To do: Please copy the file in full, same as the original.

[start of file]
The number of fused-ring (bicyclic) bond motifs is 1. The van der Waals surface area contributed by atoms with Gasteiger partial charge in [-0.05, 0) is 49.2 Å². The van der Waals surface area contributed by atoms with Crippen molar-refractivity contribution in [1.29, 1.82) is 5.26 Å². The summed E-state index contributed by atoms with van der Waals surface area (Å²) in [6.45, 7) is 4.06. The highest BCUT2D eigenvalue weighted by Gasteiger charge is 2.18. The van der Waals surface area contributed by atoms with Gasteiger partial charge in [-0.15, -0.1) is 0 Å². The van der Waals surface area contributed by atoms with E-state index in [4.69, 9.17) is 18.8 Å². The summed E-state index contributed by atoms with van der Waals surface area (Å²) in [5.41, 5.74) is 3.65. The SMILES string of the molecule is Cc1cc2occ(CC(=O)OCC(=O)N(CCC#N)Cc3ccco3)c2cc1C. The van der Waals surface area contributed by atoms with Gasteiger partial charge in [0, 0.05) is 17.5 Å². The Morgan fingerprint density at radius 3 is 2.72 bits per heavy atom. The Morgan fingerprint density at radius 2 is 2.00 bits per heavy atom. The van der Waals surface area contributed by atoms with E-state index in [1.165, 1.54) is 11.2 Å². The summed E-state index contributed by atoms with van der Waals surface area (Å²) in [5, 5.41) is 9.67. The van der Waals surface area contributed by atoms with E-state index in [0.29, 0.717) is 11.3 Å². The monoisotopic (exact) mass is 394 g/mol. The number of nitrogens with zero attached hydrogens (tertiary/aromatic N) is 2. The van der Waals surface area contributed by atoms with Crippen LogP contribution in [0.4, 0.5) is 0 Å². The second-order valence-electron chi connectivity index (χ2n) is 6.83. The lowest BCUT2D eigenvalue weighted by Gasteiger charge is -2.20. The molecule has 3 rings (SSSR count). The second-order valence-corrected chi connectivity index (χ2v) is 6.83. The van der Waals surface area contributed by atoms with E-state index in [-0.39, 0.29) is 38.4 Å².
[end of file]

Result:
The number of fused-ring (bicyclic) bond motifs is 1. The van der Waals surface area contributed by atoms with Gasteiger partial charge in [-0.05, 0) is 49.2 Å². The van der Waals surface area contributed by atoms with Crippen molar-refractivity contribution in [1.29, 1.82) is 5.26 Å². The summed E-state index contributed by atoms with van der Waals surface area (Å²) in [6.45, 7) is 4.06. The highest BCUT2D eigenvalue weighted by Gasteiger charge is 2.18. The van der Waals surface area contributed by atoms with Gasteiger partial charge in [-0.15, -0.1) is 0 Å². The van der Waals surface area contributed by atoms with E-state index in [4.69, 9.17) is 18.8 Å². The summed E-state index contributed by atoms with van der Waals surface area (Å²) in [5.41, 5.74) is 3.65. The SMILES string of the molecule is Cc1cc2occ(CC(=O)OCC(=O)N(CCC#N)Cc3ccco3)c2cc1C. The van der Waals surface area contributed by atoms with Gasteiger partial charge in [0, 0.05) is 17.5 Å². The Morgan fingerprint density at radius 3 is 2.72 bits per heavy atom. The Morgan fingerprint density at radius 2 is 2.00 bits per heavy atom. The van der Waals surface area contributed by atoms with E-state index in [1.165, 1.54) is 11.2 Å². The summed E-state index contributed by atoms with van der Waals surface area (Å²) in [5, 5.41) is 9.67. The van der Waals surface area contributed by atoms with E-state index in [0.29, 0.717) is 11.3 Å². The monoisotopic (exact) mass is 394 g/mol. The number of nitrogens with zero attached hydrogens (tertiary/aromatic N) is 2. The van der Waals surface area contributed by atoms with Crippen LogP contribution in [0.4, 0.5) is 0 Å². The second-order valence-electron chi connectivity index (χ2n) is 6.83. The lowest BCUT2D eigenvalue weighted by Gasteiger charge is -2.20. The molecule has 3 rings (SSSR count). The second-order valence-corrected chi connectivity index (χ2v) is 6.83. The van der Waals surface area contributed by atoms with E-state index in [-0.39, 0.29) is 38.4 Å².